WASHINGTON, D.C. - Four Americans, including a couple from Seattle, taken hostage by Somali pirates off East Africa were shot and killed by their captors Monday, the U.S. military said. It marks the first time U.S. citizens have been killed in a wave of pirate attacks plaguing the Gulf of Aden and the Indian Ocean for years.
Phyllis Macay and Robert Riggle, both from Seattle, were on board the S/V Quest last week when it was hijacked by pirates along the coast of Oman. The Quest is owned by Jean and Scott Adams, who were also onboard.
U.S. naval forces quickly boarded the captured yacht after hearing the gunfire and tried to provide lifesaving care to the Americans but they died of their wounds, the U.S. Central Command said.
"A rocket grenade was fired from the Quest by the pirates toward the (U.S.S.) Sterett," Vice Admiral Mark Fox, Commander, U.S. Naval Forces Central Command, said during a news conference. "Immediately thereafter, gunfire also erupted inside the cabin of the Quest. Several pirates appeared on deck and moved up to the bow with their hands in the air in surrender. "
"U.S. Naval reaction forces closed in on the Quest in small boats and boarded the yacht. As they responded to the gunfire, reaching and boarding the Quest, U.S. sailors discovered that all four hostages had been shot by their captors," said Fox.
During the boarding, the U.S. sailors fought with some of the pirates.
Two pirates died during the confrontation and 13 were captured and detained, the U.S. Central Command said. The remains of two other pirates who were already dead for some time were also found. The U.S. military didn't state how those two might have died.
Negotiations had been under way to try to win the release of the two couples on the pirated vessel Quest when the gunfire was heard, the U.S. military said.
Only minutes before the military said the four Americans had died, a Somali pirate told The Associated Press by phone that if the yacht was attacked, "the hostages will be the first to go."
"Some pirates have even suggested rigging the yacht with land mines and explosives so as the whole yacht explodes with the first gunshot," said the pirate, who gave his name as Abdullahi Mohamed, who claimed to be a friend of the pirates holding the four Americans.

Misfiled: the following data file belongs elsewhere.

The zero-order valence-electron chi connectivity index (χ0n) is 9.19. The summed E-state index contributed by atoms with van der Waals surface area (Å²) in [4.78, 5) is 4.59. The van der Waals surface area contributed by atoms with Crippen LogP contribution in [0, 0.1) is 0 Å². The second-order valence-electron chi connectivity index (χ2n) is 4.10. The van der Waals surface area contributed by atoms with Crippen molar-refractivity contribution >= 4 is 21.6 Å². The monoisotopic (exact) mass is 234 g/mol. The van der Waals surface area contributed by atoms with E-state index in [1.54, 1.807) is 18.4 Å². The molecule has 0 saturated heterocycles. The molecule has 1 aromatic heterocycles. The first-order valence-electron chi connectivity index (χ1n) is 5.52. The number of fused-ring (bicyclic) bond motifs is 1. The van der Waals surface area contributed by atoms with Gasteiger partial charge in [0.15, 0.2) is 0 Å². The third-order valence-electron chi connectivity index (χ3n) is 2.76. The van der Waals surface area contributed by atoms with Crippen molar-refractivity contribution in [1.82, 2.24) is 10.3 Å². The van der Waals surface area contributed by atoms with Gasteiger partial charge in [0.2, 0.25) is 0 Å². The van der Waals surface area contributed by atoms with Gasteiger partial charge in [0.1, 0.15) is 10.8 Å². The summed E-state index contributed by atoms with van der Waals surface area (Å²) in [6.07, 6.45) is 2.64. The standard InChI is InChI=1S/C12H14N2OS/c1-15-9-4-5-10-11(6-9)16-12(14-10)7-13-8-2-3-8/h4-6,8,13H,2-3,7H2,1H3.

Graeme Gibbon-Brooks, the head of Dryad Maritime Intelligence, said he was confounded by the turn of events.
"We have heard threats against the lives of Americans before but it strikes me as being very, very unusual why they would kill hostages outright," he said, adding that the pirates must realize that killing Americans would invite a military response.
Macay's niece, Nina Crossland, spoke briefly to reporters in South San Francisco about her aunt. Crossland says the family has been working closely with the federal government since pirates captured the yacht on Friday.
She says it's still unclear why Macay and her three traveling companions were sailing in that area.
Crossland said she was told that the four had been traveling in a group of yachts but had left the group when the attack occurred.
Crossland said her aunt was a smart, experienced sailor. She described Macay as an adventurous woman but someone who always did her research.
The reported deaths is terrible news for friends of Riggle and Macay at the Seattle Singles Yacht.
Past commodore Joe Grande says Bob Riggle and Phyllis Macay were "Great sailors, good people. They were doing what they wanted to do, but that's small comfort in the face of this."
Grande says he last saw Riggle in September when he was "in country" -- his boat was in France -- and saw Macay some time last year. The two have been sailing and traveling around the world.
Club member Hank Curci said Riggle and Macay were carrying out a lifelong dream.
"Now that they're gone it's just difficult for us to accept because it's like having a family member killed," Curci said.
The Seattle Singles Yacht Club has about 150 members who take part in sailing and boating events.